Two weeks ago, I took a lovely two-day workshop with Kim Stafford, a poet and teacher at Lewis & Clark College. The course was offered for credit and was full of graduate students in counseling and education, not the usual suspects at a writing workshop. Their thoughtful responses to Kim’s prompts and suggestions turned my own writing and reflection in a whole different direction.
I write poetry only occasionally—as a gift for my friend Amy, say, when she turned 50 or as a thank-you to my friend Diane for the use of her beach house. But there in the presence of Kim’s poems, and those of his father, William Stafford, I found myself inspired to think about emotional and spiritual reality in more lyrical terms than the kinds of journal writing I do.
My memoir (Sober Truths: The Making of an Honest Woman) was my first real foray into turning my past into something creatively imagined and executed. Working with Kim, I found odd bits of memory coming to the fore, asking to be played with. And so I did. Here are a couple of my efforts:
The Tenth Moon
On a windiest night, Charles and I stood in the middle of Pearl Street. We had eaten. We had not yet explored each other’s skin.
The indigo velvet of early October cradled us. Rushing clouds veiled the moon, then parted for the passage of six Canadian Geese.
We stood arms around each other, our nervousness set aside in the hallowed clamor.
The moonlight followed them, then followed us as we migrated up the dusty stairs to the brown corduroy bedspread.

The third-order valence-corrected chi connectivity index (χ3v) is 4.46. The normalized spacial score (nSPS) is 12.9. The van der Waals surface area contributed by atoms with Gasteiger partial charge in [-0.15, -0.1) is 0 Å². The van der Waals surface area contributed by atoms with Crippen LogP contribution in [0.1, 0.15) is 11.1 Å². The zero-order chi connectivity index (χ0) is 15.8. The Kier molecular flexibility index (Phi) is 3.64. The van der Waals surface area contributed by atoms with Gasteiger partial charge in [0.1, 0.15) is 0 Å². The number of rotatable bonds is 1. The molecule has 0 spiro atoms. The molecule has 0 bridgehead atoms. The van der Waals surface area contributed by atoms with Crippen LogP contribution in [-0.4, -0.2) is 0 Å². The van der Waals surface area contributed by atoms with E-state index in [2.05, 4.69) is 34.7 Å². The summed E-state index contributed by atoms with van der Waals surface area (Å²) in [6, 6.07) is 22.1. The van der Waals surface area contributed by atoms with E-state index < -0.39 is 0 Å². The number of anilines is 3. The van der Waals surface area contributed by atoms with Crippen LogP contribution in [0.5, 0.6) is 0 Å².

We did not take flight, Charles and I. Never seen again. But tonight the voices call South, and South again, and I do.
Now I remember the fat man in his flowered yard, the cane he leaned on, the finger he beckoned with. His eyes were lost in the flesh of his face, and they never looked right at me. The candy he offered me stuck to the damp of his hand.
And now I remember his wet lips on my cheek, the claw of his hand on my upper arm, wrenching free, heart pounding, running home . My mother’s fear turned to fury at me, when I believed I’d escaped.
I remember too, years later, the glow of the Christmas lights, the toddler’s tuneless crooning, the room awash in laughter and white elephants.
Listen up, stars – My mother, old now, eyes distant, voice matter of fact. Her father’s typesetter pushing her up against the wall, his beard rough on her chin, the candy to buy silence. I hold her hand and say nothing.